For more than a decade the MAO college was run almost single-handedly by Sir Syed and his son, Mehmood. But later Syed decided to have a good deal of association of European staff, even though some of his associates deeply criticized the rich salaries paid to the foreigners; Syed, however, pressed on to recruit this staff having in mind to raise the standard of teaching and also to be able to have a liaison between the government and the Muslims. Syed’s estimates proved right; educationists like Theodore Beck, Theodore Morison, Sir Walter Raleigh, and Sir Thomas Arnold were among the distinguished European staff who took a keen interest in the welfare of the college and raising its standard. Sir Syed also added (1897) twenty-one names to the role of trustees using his discretionary powers; Moulvi Mehdi Ali Khan (Mohsin-ul-Mulk) Moulvi Mushtaq Hussain (Viqar-ul-Mulk) and Altaf Hussain Hali became the three great pillars of the Aligarh movement. During his last years Syed dreamed of developing the MAO College into a University. But the government was opposed (it will be discussed later) and it was not until 1920 that the British government agreed to promote the College to the rank of a University.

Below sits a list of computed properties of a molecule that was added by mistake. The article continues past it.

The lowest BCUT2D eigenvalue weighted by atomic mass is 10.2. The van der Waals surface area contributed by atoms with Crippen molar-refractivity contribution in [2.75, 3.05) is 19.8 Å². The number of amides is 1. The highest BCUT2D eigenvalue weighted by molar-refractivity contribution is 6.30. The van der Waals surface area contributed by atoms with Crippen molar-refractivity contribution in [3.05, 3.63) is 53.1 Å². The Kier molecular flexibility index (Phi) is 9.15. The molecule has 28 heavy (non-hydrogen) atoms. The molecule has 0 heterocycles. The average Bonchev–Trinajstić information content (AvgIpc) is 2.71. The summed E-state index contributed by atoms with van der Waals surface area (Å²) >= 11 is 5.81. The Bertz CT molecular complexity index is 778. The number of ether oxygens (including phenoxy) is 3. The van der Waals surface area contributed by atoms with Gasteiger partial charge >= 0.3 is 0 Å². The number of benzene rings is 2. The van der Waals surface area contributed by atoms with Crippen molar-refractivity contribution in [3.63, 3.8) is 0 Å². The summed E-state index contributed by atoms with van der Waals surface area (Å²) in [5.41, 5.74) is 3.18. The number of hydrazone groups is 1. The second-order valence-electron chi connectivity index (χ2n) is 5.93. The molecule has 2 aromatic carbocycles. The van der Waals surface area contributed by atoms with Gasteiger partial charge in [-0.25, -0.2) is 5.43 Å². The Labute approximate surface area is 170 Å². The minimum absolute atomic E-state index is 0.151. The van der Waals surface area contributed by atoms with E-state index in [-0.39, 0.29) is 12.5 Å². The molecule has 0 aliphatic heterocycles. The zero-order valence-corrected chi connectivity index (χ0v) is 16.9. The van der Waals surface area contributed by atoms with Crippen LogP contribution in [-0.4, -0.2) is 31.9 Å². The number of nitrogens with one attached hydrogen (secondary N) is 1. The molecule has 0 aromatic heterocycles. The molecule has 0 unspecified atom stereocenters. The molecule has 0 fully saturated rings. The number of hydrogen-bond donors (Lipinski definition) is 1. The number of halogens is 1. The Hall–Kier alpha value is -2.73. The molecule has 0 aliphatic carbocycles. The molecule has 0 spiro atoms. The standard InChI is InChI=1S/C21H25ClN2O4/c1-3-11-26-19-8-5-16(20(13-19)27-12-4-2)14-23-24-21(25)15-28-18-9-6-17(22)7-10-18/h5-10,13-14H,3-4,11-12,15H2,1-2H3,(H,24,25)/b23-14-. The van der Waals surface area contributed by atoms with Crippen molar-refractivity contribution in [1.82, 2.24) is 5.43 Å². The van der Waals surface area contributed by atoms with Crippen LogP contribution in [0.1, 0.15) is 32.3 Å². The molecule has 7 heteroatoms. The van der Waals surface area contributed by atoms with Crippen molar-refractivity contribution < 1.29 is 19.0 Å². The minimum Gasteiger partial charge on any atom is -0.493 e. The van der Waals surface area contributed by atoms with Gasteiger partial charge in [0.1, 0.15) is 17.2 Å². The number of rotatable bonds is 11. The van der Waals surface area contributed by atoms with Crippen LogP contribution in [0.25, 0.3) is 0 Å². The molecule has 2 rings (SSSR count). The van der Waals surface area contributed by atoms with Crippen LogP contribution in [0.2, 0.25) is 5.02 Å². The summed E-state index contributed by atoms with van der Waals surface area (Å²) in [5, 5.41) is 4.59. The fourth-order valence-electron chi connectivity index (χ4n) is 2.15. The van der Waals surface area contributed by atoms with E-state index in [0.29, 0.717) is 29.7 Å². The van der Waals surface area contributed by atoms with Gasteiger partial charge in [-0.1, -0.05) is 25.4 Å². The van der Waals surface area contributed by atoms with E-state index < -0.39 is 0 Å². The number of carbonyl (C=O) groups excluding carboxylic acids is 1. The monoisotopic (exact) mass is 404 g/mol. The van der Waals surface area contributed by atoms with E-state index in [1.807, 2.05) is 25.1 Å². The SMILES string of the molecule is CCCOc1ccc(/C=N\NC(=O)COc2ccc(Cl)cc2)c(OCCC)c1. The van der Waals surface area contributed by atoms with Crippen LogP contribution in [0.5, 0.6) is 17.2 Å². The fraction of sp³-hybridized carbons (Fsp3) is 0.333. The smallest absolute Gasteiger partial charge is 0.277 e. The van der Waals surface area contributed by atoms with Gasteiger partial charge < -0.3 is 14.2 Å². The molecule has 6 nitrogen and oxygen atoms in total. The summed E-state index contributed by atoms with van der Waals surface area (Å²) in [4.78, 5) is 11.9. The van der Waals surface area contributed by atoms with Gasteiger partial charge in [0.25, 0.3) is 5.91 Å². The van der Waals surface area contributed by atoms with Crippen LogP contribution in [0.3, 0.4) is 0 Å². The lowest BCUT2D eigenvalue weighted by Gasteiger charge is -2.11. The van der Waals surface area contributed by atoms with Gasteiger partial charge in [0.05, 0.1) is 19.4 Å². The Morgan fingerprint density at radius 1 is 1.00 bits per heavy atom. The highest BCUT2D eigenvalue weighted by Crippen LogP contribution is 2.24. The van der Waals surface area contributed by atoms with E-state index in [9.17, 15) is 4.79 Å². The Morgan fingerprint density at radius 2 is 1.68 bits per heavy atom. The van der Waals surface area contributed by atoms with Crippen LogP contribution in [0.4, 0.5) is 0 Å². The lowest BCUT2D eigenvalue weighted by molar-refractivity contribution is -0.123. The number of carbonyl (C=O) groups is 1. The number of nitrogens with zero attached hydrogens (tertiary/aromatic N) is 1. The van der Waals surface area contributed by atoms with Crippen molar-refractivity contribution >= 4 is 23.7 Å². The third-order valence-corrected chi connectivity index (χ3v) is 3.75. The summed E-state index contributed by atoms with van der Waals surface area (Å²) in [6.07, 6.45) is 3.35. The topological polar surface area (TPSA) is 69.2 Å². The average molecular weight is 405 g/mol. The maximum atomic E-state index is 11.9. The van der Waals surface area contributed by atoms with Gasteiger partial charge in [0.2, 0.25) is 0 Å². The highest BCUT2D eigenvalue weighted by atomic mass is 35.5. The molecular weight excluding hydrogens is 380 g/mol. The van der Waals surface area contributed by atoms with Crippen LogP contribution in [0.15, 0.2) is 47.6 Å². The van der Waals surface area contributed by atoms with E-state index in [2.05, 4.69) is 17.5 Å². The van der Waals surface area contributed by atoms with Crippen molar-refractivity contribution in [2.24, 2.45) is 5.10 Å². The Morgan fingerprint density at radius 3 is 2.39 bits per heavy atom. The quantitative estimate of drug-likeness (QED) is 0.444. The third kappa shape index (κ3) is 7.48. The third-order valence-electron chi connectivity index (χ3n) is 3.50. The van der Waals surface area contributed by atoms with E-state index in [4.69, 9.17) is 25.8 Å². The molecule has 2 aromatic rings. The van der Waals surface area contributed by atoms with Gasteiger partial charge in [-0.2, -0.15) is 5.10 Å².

Sir Syed Ahmad also provided another platform to the Indian Muslims by establishing the Mohammadan Educational Congress (later to be known as Muslim Educational Conference) in 1886. The aim Syed had in mind was to gather together Muslims from various provinces upon a common platform of public activity and to encourage the study of western science and literature by Muslims. The Conference presented a twelve point programme in the beginning. So far as educational programme was concerned it was decided that:
- efforts would be made to spread advanced western education among the Muslims;
- inquiries would be made into the state of rligious instruction in English schools established by Muslims;
- to support the instruction of Eastern learning and religious subjects, which Muslim teachers were giving everywhere on their own and to make provision for it so that it could be kept up regularly;
- efforts would be made to look at the state of instruction in the vernacular schools, which was given on traditional lines and making preparations for restoration of schools which had decayed.